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Michael Nascimento Santos

Michael Nascimento Santos is a seasoned developer with more than 8 years of experience with the Java platform, from J2ME to J2EE, and over 14 years of pratical programming experience. He co-leads JSR-310 (Date & Time API), is a Java Champion, an expert at 5 JSRs - JSR-207 (PD4J), JSR-250 (Common Annotations) and JSR-270 (Mustang/Java 6), JSR-296 (Swing Application Framework) and JSR-303 (Bean Validation) -, the Community Manager for the JSR Community and a blogger. He also helps to run SouJava, one of the largest JUGs in the world and collaborates with many open-source projects, such as Thinlet, AspectWerkz and genesis. He has spoken at many Java-related events, such as JavaOne 2003/2007, JustJava 2003/2004/2005/2006, Abaporu 2003, FISL 2004, COMDEX Brasil 2004, BrasilOne 2004 and Conexao Java 2005/2006.


mister__m's blog

The Tiger is coming - second beta available

Posted by mister__m on May 27, 2004 at 9:39 PM PDT

Download the new JDK beta at:

Have fun!

EJB 3.0 - Is it going to solve our problems?

Posted by mister__m on May 19, 2004 at 1:01 PM PDT

UPDATE: Brazilian Portuguese translation / tradução para o português do Brasil no JavaFree

Branching open-source software: a bad thing?

Posted by mister__m on March 19, 2004 at 6:49 PM PST

It's been a while since I last blogged. Besides being busy in my regular job, I got sick and also had to finish this article about Reflection on Tiger.

Playing with the Tiger: Measuring the size of your objects

Posted by mister__m on February 5, 2004 at 7:14 PM PST

As I said, I'm back with more on the new JDK 1.5.

There is a new package called java.lang.instrument that allows you to intercept a class before being loaded and modify its bytecode, for example (can I hear standard entry point for AOP support? :-P). Well, let's use it for something different: measuring the size of some objects. Here is the code:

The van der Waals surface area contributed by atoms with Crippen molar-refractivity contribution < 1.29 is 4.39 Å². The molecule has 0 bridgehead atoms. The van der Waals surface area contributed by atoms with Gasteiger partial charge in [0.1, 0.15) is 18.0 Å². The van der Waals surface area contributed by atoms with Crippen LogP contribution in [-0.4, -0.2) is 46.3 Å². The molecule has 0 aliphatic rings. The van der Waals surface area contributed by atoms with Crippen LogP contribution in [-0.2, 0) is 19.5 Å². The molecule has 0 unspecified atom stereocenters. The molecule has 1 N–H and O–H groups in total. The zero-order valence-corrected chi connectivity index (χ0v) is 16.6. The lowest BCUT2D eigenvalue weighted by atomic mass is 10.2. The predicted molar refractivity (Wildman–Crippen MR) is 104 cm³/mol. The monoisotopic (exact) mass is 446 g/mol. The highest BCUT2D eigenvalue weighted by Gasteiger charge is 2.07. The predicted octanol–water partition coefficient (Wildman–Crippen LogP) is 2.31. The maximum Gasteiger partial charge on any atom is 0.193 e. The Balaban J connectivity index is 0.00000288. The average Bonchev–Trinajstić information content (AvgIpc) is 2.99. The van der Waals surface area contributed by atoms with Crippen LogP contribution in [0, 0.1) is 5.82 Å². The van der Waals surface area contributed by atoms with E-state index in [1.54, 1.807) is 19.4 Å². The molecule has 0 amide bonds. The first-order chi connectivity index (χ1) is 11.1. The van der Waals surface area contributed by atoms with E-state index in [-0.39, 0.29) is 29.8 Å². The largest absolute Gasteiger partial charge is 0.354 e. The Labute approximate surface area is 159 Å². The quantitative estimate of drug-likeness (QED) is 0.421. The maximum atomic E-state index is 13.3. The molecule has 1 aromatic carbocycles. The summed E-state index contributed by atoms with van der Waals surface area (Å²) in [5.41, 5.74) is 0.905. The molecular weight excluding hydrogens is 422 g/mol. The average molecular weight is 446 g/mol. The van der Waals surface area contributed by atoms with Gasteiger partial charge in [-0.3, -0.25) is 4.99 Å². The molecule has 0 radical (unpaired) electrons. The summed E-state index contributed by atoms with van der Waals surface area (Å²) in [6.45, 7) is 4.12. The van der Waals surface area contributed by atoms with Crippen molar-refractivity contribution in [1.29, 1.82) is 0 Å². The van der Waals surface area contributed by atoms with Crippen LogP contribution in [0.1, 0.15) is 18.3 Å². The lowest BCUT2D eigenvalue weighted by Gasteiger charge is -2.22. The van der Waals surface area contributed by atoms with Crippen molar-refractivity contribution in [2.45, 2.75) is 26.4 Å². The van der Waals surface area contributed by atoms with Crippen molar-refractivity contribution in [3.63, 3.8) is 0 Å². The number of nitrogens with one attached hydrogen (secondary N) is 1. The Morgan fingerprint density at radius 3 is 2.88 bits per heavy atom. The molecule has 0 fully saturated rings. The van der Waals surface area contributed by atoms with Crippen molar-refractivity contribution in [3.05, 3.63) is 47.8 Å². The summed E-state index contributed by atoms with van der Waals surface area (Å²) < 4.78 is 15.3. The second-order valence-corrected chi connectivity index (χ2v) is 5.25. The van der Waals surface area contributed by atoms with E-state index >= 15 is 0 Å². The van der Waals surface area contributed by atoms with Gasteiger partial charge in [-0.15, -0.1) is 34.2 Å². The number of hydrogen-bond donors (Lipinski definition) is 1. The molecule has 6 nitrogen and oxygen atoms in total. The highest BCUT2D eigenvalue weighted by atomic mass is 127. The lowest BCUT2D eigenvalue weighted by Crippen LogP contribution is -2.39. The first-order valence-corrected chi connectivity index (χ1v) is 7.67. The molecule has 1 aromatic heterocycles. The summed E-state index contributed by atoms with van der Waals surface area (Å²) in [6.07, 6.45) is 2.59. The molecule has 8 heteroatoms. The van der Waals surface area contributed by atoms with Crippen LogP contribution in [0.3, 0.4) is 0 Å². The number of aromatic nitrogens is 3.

Playing with the Tiger: Measuring nanos

Posted by mister__m on February 5, 2004 at 6:41 PM PST

Ok, sorry for not blogging for so long, but I have to work, date etc. :-D

I hope this is the start of a series of small, but informative blog entries about new features available in Tiger, especially the ones a hundred people haven't mentioned before me :-D

Stop the hype about webservices!

Posted by mister__m on January 9, 2004 at 7:44 AM PST

I know, I have never been really aggressive in any of my posts. The problem is that, even though there are some wise people - I am not wise, I am just reasonable - telling people they are doing bad things, they keep on doing it. I ought to speak out, then. I have no choice. I can't see people doing something so irrational and still remain silently.

Things that could be different - Part 1: Exceptions

Posted by mister__m on January 7, 2004 at 12:53 PM PST

Exceptions are a new concept for most people when they get to learn Java. Even though C++ offers some degree of support for them, a number of C++ programmers never heard of exceptions since the language they were used to did not force them to handle or declare exceptions.

JXPath to rescue!

Posted by mister__m on December 31, 2003 at 7:36 AM PST

Querying a database is no big deal. SQL has been around for a long time and has become the de facto standard for doing that. So has JDBC, even though nowadays it is being used more as the foundation of other solutions and frameworks. But what you do when you have to query objects? Most people wouldn't be able to answer it, really.

A simple method call: that is all it takes

Posted by mister__m on December 29, 2003 at 6:56 PM PST

Not having the burden of managing transactions by yourself - a.k.a Container Managed Transactions, CMT for short - is a compelling reason for using EJBs. Obviously, EJB is not the only technology that gives you that, but that's a entirely different discussion.

Achieving better compression with Deflater

Posted by mister__m on December 26, 2003 at 10:48 AM PST

I've recently been playing more intensively with CVS - I've always used either IDE support for it or any nice GUI client for CVS available - and found out more about GZIP compression than I knew before. That's my main motivation for this post.